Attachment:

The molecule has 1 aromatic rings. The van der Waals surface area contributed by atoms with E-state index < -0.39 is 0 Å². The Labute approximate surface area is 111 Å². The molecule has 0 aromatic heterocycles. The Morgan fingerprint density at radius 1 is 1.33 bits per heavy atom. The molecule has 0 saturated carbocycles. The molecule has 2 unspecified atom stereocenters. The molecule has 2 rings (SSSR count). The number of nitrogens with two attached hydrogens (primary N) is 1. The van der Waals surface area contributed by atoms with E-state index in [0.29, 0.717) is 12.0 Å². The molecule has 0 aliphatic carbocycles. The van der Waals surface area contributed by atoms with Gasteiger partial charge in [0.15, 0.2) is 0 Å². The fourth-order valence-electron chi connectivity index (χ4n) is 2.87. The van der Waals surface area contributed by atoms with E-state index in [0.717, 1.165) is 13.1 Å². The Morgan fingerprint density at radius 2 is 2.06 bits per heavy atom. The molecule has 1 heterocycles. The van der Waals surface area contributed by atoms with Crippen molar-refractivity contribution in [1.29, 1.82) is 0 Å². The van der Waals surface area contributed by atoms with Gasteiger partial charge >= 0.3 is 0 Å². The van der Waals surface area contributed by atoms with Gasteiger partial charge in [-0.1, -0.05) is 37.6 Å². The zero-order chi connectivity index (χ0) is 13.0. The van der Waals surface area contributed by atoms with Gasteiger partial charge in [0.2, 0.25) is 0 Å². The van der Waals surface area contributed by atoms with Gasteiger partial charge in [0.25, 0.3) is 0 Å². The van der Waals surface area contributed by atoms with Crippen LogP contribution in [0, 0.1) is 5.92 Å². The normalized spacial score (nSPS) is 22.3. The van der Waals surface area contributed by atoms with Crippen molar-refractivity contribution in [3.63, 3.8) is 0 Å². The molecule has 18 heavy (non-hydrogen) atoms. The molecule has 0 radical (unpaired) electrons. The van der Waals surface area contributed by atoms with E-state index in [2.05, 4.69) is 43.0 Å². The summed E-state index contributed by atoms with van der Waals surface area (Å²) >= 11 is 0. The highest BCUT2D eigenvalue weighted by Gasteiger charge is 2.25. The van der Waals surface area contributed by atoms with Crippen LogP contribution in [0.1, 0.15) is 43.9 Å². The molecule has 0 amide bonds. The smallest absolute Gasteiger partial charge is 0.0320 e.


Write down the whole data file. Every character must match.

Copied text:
The molecule has 1 aromatic rings. The van der Waals surface area contributed by atoms with E-state index < -0.39 is 0 Å². The Labute approximate surface area is 111 Å². The molecule has 0 aromatic heterocycles. The Morgan fingerprint density at radius 1 is 1.33 bits per heavy atom. The molecule has 0 saturated carbocycles. The molecule has 2 unspecified atom stereocenters. The molecule has 2 rings (SSSR count). The number of nitrogens with two attached hydrogens (primary N) is 1. The van der Waals surface area contributed by atoms with E-state index in [0.29, 0.717) is 12.0 Å². The molecule has 0 aliphatic carbocycles. The van der Waals surface area contributed by atoms with Gasteiger partial charge in [0.15, 0.2) is 0 Å². The fourth-order valence-electron chi connectivity index (χ4n) is 2.87. The van der Waals surface area contributed by atoms with E-state index in [0.717, 1.165) is 13.1 Å². The Morgan fingerprint density at radius 2 is 2.06 bits per heavy atom. The molecule has 1 heterocycles. The van der Waals surface area contributed by atoms with Crippen molar-refractivity contribution in [1.29, 1.82) is 0 Å². The van der Waals surface area contributed by atoms with Gasteiger partial charge >= 0.3 is 0 Å². The van der Waals surface area contributed by atoms with Gasteiger partial charge in [-0.1, -0.05) is 37.6 Å². The zero-order chi connectivity index (χ0) is 13.0. The van der Waals surface area contributed by atoms with Gasteiger partial charge in [0.2, 0.25) is 0 Å². The van der Waals surface area contributed by atoms with Gasteiger partial charge in [0.25, 0.3) is 0 Å². The van der Waals surface area contributed by atoms with Crippen LogP contribution in [0, 0.1) is 5.92 Å². The normalized spacial score (nSPS) is 22.3. The van der Waals surface area contributed by atoms with Crippen molar-refractivity contribution in [3.63, 3.8) is 0 Å². The molecule has 18 heavy (non-hydrogen) atoms. The molecule has 0 radical (unpaired) electrons. The van der Waals surface area contributed by atoms with E-state index in [2.05, 4.69) is 43.0 Å². The summed E-state index contributed by atoms with van der Waals surface area (Å²) >= 11 is 0. The highest BCUT2D eigenvalue weighted by Gasteiger charge is 2.25. The van der Waals surface area contributed by atoms with Crippen LogP contribution in [0.1, 0.15) is 43.9 Å². The molecule has 0 amide bonds. The smallest absolute Gasteiger partial charge is 0.0320 e.